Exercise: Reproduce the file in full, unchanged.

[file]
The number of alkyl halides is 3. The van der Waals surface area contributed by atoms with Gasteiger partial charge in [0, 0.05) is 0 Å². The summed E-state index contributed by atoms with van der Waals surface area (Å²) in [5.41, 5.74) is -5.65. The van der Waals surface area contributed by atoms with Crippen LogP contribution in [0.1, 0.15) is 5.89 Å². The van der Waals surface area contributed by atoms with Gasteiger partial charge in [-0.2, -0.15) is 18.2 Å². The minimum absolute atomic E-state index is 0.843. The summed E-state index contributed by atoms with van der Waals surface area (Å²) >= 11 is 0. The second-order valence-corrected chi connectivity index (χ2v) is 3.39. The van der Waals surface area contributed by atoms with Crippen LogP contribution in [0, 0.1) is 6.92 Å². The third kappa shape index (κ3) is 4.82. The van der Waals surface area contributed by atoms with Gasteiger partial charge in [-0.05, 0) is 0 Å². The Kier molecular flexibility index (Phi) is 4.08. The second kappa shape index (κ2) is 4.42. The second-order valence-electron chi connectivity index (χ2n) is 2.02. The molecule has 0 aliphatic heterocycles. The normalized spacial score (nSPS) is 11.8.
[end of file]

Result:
The number of alkyl halides is 3. The van der Waals surface area contributed by atoms with Gasteiger partial charge in [0, 0.05) is 0 Å². The summed E-state index contributed by atoms with van der Waals surface area (Å²) in [5.41, 5.74) is -5.65. The van der Waals surface area contributed by atoms with Crippen LogP contribution in [0.1, 0.15) is 5.89 Å². The van der Waals surface area contributed by atoms with Gasteiger partial charge in [-0.2, -0.15) is 18.2 Å². The minimum absolute atomic E-state index is 0.843. The summed E-state index contributed by atoms with van der Waals surface area (Å²) >= 11 is 0. The second-order valence-corrected chi connectivity index (χ2v) is 3.39. The van der Waals surface area contributed by atoms with Crippen LogP contribution in [0, 0.1) is 6.92 Å². The third kappa shape index (κ3) is 4.82. The van der Waals surface area contributed by atoms with Gasteiger partial charge in [-0.05, 0) is 0 Å². The Kier molecular flexibility index (Phi) is 4.08. The second kappa shape index (κ2) is 4.42. The second-order valence-electron chi connectivity index (χ2n) is 2.02. The molecule has 0 aliphatic heterocycles. The normalized spacial score (nSPS) is 11.8.